There’s a right way and a wrong way to gamify learning
Gamification has been a hot buzzword in the learning space for awhile. All kinds of learning tech—from the LMS to the simple mobile apps—all claim to incorporate gamification. It’s why more than 70% of Forbes 2000 companies had plans as far back as 2014 to introduce gamification into their learning programs. And it is why the gamification industry is growing at a rate of 46% while the LMS industry is shrinking at a rate of 36%.
Gamification doesn’t work as an afterthought
But in the rush to jump on the gamification bandwagon, the truth is that most learning technologies have simply bolted on some sort of gamification add on. Sure, it allows them to say they’ve got this covered. But because gamification has been an afterthought and not top of mind from the get-go, the features fall short of expectations.
This approach has also caused confusion because the word has come to mean many different things. What do you think about when you hear the word? Badges? Game play? Rewards? These are definitely game mechanics that work. But when oversimplified, they don’t do anything to boost learning results. Is it any wonder many leaders still struggle to see their value?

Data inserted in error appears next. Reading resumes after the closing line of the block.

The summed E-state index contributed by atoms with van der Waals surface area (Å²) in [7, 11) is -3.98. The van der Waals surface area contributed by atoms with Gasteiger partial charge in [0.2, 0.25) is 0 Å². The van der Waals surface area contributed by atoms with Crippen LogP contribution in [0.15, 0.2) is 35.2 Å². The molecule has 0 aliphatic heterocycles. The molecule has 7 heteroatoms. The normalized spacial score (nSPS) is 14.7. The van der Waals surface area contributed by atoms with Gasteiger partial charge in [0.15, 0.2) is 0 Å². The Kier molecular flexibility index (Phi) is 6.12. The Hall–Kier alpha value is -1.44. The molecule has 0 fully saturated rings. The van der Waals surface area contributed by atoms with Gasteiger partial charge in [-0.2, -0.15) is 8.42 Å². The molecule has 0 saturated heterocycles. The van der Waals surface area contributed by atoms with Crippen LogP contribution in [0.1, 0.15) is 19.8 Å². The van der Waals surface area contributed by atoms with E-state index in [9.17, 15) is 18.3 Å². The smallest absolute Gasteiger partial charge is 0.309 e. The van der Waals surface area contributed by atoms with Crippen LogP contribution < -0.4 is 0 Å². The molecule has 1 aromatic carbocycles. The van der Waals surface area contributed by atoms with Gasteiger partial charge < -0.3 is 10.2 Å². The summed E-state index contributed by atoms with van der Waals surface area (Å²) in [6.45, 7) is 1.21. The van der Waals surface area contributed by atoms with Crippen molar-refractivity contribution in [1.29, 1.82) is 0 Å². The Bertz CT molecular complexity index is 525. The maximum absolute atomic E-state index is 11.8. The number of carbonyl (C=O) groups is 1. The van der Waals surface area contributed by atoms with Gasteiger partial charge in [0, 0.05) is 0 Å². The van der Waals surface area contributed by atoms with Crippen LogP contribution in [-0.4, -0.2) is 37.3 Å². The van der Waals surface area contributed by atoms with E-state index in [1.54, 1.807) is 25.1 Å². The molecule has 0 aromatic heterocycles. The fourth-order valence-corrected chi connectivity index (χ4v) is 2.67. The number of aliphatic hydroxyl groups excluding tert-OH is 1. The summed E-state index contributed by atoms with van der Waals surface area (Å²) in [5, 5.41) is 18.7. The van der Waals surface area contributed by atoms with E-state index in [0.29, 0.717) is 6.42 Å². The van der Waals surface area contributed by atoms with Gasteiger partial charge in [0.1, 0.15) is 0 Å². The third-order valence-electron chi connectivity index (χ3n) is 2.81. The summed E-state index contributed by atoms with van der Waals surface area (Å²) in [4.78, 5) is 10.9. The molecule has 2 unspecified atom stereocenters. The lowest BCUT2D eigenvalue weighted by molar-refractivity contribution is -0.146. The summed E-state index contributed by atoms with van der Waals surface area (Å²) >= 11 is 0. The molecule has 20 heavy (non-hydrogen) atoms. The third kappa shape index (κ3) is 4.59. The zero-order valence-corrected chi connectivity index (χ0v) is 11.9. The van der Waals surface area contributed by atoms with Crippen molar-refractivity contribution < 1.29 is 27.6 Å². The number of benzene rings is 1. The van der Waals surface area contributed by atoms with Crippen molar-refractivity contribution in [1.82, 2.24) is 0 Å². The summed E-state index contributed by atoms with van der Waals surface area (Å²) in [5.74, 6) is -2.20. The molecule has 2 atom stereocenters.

Gamification of learning is more than badging
To truly use gamification in corporate training to boost memory and drive ongoing learning engagement, you have to do it right. This means, weaving in a number of game mechanics (game play, points, leaderboards and rewards) into the way learning is delivered to make it successful. Instead of being add-ons that don’t really have anything to do with the learning at all, you must have an overarching strategy to integrate game mechanics that make sense for driving a specific goal:
- Game Play – Games are great for driving fun and engagement. Mix microlearning content with the game itself so it’s not a separate entity. That way employees will learn while they play. They’ll even learn more effectively by playing the game because their mind will be put into a state of “flow”.
- Points and Rewards – Use points and rewards as incentives to keep people coming back. As employees complete training, give them points that they can bank. Then let them cash in their points for prizes.
- Leaderboards – Use leaderboards to spur some friendly competition and motivate everyone to participate. Leaderboards should showcase how individuals stack up against their peers in their knowledge on key learning topics. And if employees are part of a team learning initiative, they should be able to see how well their team is doing too.
- Badges – Foster recognition and continued motivation with badges. Display a badge each time an employee achieves milestones like achieving a high score, answering a specific number of questions correctly, completing certain training sessions, and more.
- Social Elements – Keep everyone in the know about all your learning successes. Use things like news feeds to let everyone know when a team member achieves a high game score or graduates from a learning topic. This allows everyone to cheer each other on and keeps them motivated to continue.